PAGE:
sslh – ssl/ssh multiplexer
Probes for HTTP, SSL, SSH, OpenVPN, tinc, XMPP are implemented, and any other protocol that can be tested using a regular expression, can be recognised. A typical use case is to allow serving several services on port 443 (e.g. to connect to ssh from inside a corporate firewall, which almost never block port 443) while still serving HTTPS on that port.
Hence sslh acts as a protocol demultiplexer, or a switchboard. Its name comes from its original function to serve SSH and HTTPS on the same port.
One drawback of sslh is that the ssh and httpd servers do not see the original IP address of the client anymore, as the connection is forwarded through sslh. sslh provides enough logging to circumvent that problem. However it is common to limit access to ssh using libwrap or tcpd. For this reason, sslh can be compiled to check SSH accesses against SSH access lists as defined in /etc/hosts.allow and /etc/hosts.deny.
Install sslh in ubuntu
Open the terminal and run the following command
sudo apt-get install sslh
sslh [ -t num ] [-p listening address] [-l target address for SSL] [-s target address for SSH] [-u username] [-P pidfile] [-v] [-i] [-V] [-f]
Timeout before a connection is considered to be SSH. Default is 2s.
-p listening address
Interface and port on which to listen, e.g. foobar:443, where foobar is the name of an interface (typically the IP address on which the Internet connection ends up).
Defaults to 0.0.0.0:443 (listen to port 443 on all available interfaces).
-l target address for SSL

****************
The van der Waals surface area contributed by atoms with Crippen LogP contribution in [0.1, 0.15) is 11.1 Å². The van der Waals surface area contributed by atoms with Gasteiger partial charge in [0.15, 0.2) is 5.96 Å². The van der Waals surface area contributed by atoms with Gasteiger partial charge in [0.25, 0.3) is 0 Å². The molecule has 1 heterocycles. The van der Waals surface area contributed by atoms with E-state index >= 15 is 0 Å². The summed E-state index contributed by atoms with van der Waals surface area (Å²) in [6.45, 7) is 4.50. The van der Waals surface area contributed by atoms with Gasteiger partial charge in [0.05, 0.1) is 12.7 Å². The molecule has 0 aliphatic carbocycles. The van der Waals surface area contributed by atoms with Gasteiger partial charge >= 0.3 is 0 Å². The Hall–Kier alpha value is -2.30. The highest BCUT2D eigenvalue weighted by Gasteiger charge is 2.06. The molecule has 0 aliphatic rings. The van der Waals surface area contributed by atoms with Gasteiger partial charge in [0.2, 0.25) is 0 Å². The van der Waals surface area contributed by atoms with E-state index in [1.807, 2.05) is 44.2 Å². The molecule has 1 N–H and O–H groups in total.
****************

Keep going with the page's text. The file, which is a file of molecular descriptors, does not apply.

Interface and port on which to forward SSL connection, typically localhost:443.
Defaults to localhost:443 (this assumes you would configure your httpd process to listen to port 443).
Note that you can set sslh to listen on ext_ip:443 and httpd to listen on localhost:443: this allows clients inside your network to just connect directly to httpd.
-s target address for SSH
Interface and port on which to forward SSH connection, defaults to localhost:22.
Prints sslh version.
Requires to run under the specified username. Defaults to nobody (which is not perfect --- ideally sslh should run under its own UID).
Specifies the file in which to write the PID of the main server. Defaults to /var/run/sslh.pid.
Runs as an inetd server. Options -P (PID file), -p (listen address), -u (user) are ignored.
Runs in foreground. The server will not fork and will remain connected to the terminal. Messages normally sent to syslog will also be sent to stderr.
Start-up script. The standard actions start, stop and restart are supported.
Server configuration. These are environment variables loaded by the start-up script and passed to sslh as command-line arguments. Refer to the OPTIONS section for a detailed explanation of the variables used by sslh.
one can use it to access both a SSH server and a secure web server via a corporate proxy that only accepts to relay connections to port 443. Creating a tunnel that passes SSH connection through a CONNECT-enabled web proxy is easy with connect-tunnel (also included in the "Net::Proxy" distribution).
The proxy will let both SSH and HTTPS connections out (since they all point to port 443), and the home server will connect those incoming connections to the appropriate server. This only requires to run the HTTPS server on a non standard port (not 443).
While hosts.allow and .deny are neat, using Fail2Ban for ssh blocking … wait a minute … Fail2Ban would lockout all remote connections too.
I guess blocking all password-based ssh logins would be the best solution along with the “Match” option inside the sshd_config file.